Two of Dungy’s former assistants-turned-head coaches also are strong candidates. When last we saw Caldwell, he had back-to-back 9-7 seasons with the Lions. That alone should get him a job. Since then, the Lions have fallen on hard times despite hiring two former New England Patriots in Bob Quinn and Matt Patricia. Caldwell deserved better.

The other is Frazier, who has helped transform the Buffalo defense into a strong unit.

Both Caldwell and Frazier have experience as a head coach, and neither sniffed a job.

If Dungy were still coaching, he would be adding to his coaching tree. He wants to win as much as anyone, but he wants to do more than win. When he took over the Indianapolis Colts, he told the team that if it won the Super Bowl and that was all it did, it would not be a total success. He wanted his players to become involved in the community and become positive role models. He achieved both goals.

Dungy also feels strongly about minority coaches. Back in his days growing up in Jackson, he idolized Michigan State quarterback Jimmy Raye, who was black. For the first time, it seemed real to him that maybe he could be a quarterback, and it happened in high school and at the University of Minnesota.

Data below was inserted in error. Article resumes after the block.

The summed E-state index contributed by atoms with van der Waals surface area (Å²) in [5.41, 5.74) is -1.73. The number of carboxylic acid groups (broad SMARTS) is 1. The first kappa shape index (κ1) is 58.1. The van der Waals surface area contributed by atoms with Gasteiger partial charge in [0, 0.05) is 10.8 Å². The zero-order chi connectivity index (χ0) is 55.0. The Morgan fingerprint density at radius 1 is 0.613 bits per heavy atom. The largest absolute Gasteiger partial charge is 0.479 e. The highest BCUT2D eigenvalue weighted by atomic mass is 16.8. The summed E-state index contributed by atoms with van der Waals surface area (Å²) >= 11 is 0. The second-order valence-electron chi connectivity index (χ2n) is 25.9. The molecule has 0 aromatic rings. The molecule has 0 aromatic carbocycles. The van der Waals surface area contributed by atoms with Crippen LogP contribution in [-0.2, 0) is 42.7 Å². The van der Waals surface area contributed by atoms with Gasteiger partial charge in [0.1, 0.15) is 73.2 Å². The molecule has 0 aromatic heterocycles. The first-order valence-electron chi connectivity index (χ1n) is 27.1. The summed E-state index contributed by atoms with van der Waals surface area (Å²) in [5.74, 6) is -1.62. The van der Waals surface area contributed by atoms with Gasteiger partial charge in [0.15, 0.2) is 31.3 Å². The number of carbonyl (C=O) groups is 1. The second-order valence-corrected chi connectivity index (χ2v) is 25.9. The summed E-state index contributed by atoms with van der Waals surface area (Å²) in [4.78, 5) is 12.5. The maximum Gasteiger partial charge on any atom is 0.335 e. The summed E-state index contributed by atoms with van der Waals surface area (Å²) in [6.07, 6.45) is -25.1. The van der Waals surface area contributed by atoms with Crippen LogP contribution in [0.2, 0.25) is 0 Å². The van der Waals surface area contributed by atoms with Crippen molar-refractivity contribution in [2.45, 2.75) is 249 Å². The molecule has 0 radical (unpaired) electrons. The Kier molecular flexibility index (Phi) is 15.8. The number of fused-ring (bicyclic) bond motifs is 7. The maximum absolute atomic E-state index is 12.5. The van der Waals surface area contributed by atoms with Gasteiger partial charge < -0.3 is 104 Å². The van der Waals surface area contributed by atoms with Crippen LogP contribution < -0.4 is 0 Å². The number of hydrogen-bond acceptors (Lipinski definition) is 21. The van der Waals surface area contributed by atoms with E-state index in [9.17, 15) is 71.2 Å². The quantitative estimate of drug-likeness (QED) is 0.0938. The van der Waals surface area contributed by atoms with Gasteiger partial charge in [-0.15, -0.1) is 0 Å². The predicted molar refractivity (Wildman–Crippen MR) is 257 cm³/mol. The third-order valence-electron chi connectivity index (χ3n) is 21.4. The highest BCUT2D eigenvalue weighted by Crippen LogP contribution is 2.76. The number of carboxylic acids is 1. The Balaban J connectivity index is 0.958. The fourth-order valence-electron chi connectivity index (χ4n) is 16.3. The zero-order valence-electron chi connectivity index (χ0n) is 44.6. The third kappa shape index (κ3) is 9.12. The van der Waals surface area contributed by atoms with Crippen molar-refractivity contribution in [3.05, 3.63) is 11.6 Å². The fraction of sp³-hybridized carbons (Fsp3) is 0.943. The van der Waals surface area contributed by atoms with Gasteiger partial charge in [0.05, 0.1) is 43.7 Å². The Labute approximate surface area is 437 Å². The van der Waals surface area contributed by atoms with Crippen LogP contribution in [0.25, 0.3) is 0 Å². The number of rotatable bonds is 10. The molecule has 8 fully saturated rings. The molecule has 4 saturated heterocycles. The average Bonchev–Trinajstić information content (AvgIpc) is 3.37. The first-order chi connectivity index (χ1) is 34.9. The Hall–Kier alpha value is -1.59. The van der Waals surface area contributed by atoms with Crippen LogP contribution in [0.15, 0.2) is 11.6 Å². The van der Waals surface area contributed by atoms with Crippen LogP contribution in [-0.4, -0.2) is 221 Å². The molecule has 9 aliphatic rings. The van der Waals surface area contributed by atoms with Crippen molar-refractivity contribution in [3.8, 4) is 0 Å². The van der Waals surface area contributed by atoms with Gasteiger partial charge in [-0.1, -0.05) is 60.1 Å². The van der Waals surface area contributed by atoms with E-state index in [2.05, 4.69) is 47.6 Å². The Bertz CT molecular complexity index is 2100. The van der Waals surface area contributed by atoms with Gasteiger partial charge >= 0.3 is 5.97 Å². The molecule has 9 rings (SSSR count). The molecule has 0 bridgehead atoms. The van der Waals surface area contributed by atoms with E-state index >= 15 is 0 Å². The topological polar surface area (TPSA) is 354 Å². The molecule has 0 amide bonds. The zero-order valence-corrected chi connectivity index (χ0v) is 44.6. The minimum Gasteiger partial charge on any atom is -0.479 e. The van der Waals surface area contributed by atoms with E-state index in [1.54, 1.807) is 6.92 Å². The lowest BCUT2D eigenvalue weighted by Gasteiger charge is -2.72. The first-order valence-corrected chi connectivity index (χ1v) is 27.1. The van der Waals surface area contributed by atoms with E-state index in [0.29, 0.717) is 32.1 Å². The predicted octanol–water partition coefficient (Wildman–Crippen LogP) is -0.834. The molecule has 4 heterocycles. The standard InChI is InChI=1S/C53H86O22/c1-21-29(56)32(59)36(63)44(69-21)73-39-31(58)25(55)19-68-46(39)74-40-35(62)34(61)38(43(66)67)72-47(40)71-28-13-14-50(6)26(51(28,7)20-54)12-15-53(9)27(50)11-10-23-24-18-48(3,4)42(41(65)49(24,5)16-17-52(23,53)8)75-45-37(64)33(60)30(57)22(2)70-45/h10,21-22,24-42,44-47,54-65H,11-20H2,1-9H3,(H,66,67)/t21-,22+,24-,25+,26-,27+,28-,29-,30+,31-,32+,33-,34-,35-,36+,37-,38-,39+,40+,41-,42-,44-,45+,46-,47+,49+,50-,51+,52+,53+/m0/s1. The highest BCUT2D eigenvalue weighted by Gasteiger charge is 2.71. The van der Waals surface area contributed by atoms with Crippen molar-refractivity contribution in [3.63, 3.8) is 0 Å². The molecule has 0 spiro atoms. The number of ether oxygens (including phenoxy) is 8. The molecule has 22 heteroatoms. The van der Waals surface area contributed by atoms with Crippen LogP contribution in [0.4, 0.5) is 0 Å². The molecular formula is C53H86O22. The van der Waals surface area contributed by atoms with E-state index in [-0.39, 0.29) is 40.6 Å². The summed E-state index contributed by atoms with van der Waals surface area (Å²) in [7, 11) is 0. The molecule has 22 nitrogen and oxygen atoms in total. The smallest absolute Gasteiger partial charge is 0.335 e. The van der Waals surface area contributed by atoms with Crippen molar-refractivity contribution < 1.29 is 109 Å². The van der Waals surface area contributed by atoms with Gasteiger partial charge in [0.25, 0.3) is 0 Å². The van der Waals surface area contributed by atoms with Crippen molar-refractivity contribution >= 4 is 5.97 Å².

He knew the roadblocks then, too. He felt he could have been an NFL quarterback. Instead, he was slotted into the defensive secondary. He felt he could become an NFL head coach, but he was passed over more than once before he finally landed the job and probably should have been hired earlier.

Dungy made it part of his mission to give opportunities to deserving coaches. Note the word deserving. Dungy wasn’t going to give out any gift jobs, and if he felt a white coach was more deserving of a job than a black applicant, he would hire the white coach.

However, he always left the door open for the minorities, and he recruited and groomed them when he could.